Snubbing North Korea may not be an option for Egypt

Snubbing North Korea may not be an option for Egypt
Comment: The Trump administration expects its allies to fall in line over North Korea, but that may prove complicated for Egypt's military regime, writes Gehad Quisay.
6 min read
11 Sep, 2017
Former Egyptian President Mubarak meets North Korea's Kim Jong-nam in Cairo 2007 [Getty]
North Korea continued to inflame hostilities last week as it launched successive missile tests, causing US President Donald Trump to respond, true to form, with less than reassuring rhetoric.

Trump recently declared in a "policy tweet" he was considering suspending trade with "any nation that does business with North Korea", and analysts immediately scrambled to question what this meant for Beijing.

On August 23, the US Congress froze a $290 million economic and military aid package to Egypt, citing numerous complaints over the abuse of Egyptian citizens. Yet reading between the lines, Egypt's scandalous - and little-known - trade deals with North Korea are not insignificant. 

This trigger-response ignored a complex and historic relationship between Cairo and Pyongyang - a fact that no-one cared about for years - until now.

Bringing trade and technology to North Korea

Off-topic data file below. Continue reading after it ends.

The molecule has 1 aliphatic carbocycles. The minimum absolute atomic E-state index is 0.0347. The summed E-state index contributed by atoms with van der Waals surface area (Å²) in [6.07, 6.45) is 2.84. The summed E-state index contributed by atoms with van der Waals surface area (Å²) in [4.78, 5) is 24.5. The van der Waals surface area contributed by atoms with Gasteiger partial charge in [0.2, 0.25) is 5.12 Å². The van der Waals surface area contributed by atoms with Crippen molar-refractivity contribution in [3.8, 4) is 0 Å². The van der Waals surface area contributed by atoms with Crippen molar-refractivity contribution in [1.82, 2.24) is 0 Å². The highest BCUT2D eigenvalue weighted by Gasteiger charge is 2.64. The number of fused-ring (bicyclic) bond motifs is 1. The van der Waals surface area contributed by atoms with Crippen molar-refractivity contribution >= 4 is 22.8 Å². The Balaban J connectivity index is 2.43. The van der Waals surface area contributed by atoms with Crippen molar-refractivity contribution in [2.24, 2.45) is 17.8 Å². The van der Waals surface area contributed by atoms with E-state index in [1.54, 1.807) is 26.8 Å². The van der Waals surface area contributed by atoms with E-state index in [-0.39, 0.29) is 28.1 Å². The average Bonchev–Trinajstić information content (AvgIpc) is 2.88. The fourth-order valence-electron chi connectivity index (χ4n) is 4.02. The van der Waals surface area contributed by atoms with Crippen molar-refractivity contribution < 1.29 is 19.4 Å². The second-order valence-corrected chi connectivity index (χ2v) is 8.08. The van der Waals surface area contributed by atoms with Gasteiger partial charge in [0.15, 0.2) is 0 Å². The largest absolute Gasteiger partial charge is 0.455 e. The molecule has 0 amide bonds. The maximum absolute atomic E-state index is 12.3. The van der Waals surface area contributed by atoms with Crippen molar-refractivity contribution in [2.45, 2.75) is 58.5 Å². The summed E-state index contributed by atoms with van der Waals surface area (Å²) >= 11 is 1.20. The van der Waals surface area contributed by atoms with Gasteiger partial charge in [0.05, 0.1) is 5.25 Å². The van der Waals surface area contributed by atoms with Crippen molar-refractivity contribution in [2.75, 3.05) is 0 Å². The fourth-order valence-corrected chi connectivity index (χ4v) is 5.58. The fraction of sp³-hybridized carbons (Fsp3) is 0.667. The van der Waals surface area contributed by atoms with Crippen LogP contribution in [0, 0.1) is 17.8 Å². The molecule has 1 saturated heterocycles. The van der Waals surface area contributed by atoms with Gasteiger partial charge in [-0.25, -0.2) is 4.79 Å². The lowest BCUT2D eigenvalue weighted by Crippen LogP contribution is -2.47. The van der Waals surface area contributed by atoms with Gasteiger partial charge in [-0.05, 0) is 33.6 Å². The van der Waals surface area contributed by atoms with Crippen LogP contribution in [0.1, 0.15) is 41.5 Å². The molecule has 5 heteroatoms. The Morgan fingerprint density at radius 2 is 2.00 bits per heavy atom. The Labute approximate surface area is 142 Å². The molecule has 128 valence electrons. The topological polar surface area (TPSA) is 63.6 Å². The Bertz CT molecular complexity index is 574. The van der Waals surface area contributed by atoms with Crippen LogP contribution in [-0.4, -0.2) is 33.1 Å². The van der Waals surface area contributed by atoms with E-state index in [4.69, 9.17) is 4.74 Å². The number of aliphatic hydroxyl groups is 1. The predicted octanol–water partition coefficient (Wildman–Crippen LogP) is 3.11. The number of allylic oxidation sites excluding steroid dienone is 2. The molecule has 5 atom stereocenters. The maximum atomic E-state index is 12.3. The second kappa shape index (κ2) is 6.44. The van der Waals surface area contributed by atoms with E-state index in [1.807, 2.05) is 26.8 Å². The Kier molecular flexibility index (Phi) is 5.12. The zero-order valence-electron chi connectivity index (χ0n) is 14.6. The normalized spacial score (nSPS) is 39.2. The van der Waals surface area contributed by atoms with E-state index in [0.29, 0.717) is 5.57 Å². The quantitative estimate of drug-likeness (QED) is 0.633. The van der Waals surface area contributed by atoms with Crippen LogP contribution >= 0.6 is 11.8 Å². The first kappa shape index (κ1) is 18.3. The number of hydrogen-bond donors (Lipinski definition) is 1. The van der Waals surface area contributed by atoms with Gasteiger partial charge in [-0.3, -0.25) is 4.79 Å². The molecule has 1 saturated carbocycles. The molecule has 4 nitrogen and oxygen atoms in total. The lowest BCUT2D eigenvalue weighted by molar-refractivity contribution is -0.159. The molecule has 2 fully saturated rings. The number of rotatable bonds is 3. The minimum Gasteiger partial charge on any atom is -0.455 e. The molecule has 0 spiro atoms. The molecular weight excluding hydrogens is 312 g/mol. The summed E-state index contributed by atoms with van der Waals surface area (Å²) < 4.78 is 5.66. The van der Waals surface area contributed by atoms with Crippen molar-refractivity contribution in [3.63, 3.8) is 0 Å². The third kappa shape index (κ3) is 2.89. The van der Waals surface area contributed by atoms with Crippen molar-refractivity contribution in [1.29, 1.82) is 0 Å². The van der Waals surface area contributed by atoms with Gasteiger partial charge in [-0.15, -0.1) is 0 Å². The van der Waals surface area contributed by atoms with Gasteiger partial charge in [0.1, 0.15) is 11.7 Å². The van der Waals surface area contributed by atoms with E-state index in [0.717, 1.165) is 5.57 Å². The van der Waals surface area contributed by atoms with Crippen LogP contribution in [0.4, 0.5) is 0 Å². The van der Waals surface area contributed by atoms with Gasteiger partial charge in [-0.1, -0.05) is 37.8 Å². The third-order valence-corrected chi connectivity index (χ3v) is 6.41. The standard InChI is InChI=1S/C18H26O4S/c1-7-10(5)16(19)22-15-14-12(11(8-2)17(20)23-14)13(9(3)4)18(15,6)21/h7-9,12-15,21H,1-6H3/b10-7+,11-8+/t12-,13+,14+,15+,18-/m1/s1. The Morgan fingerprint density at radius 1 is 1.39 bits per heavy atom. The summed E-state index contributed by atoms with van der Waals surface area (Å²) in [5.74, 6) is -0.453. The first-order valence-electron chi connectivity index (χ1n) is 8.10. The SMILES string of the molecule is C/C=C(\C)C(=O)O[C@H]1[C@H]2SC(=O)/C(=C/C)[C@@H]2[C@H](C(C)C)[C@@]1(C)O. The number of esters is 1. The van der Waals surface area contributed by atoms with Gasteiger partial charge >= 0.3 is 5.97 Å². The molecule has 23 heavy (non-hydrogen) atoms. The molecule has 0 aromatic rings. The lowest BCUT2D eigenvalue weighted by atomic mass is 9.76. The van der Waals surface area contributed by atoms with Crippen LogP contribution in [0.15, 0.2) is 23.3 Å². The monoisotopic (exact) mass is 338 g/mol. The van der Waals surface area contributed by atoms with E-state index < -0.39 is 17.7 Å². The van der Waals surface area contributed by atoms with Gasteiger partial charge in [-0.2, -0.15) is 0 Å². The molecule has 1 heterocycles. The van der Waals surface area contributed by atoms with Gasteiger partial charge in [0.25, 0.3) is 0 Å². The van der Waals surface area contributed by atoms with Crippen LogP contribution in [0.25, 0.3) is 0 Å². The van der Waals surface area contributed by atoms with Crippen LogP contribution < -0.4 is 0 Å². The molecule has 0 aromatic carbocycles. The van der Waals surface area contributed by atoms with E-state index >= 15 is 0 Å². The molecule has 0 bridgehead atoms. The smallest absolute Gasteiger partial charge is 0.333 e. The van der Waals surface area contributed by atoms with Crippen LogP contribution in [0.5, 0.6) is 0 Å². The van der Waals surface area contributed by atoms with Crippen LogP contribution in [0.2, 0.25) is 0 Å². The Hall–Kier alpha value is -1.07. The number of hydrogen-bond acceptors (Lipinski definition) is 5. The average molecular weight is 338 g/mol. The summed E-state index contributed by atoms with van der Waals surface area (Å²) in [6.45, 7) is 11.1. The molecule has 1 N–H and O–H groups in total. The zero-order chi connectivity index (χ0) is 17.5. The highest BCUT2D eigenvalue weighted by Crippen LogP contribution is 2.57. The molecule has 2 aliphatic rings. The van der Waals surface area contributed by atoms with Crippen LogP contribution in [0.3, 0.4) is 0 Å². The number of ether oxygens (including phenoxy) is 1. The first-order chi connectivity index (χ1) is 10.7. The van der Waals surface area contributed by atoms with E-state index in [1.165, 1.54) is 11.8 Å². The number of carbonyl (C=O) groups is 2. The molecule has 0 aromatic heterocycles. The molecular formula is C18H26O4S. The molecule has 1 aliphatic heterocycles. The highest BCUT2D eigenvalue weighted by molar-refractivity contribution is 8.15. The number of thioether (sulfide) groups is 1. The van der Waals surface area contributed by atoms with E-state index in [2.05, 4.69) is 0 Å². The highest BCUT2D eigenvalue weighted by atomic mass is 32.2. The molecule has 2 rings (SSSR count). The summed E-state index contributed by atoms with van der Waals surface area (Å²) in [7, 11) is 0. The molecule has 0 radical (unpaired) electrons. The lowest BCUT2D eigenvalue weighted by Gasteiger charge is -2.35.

Throughout Mubarak's presidency, cooperation between Egypt and an economically isolated North Korea defied the international consensus. Mubarak visited Pyongyang four times in the first seven years of his presidency. His visits were reciprocated by then North Korean foreign minister Kim Yong-nam in 2007.

Yong-nam was to later be named President of the Presidium of the Supreme People's Assembly, a position he continues to hold.

Mubarak visited Pyongyang four times in the first seven years of his presidency

Under repressive regimes, friendly relations among the leadership is often an opportunity for business relations to flourish. Despite North Korea's status as a pariah state, Mubarak's welcoming attitude swiftly translated into Egyptian investments.

A year after Kim Yong-nam's visit to Cairo, Egyptian billionaire Naguib Sawiris established the first and only 3G mobile network in North Korea - Koryolink.

Sawiris retained a 75 percent ownership share in this company and had sold an estimated 800,000 subscriptions by 2011. Continuing to invest in North Korea, he opened Orabank a year later.

Read more: Egypt condemns North Korea's nuclear test, warns of threats to regional security

The Sawiris clan is a family of four business tycoons with an estimated combined net worth of $36 billion, according to Forbes. Naguib, the second-eldest and most flamboyant of the Sawiris mogul sons, is known for his investments in telecommunications and media.

Naguib Sawiris stands hand in hand with late North Korean Supreme Leader Kim Jong-Un and Kim Yong-nam [NCNA]

Naguib Sawiris stands hand in hand with late North Korean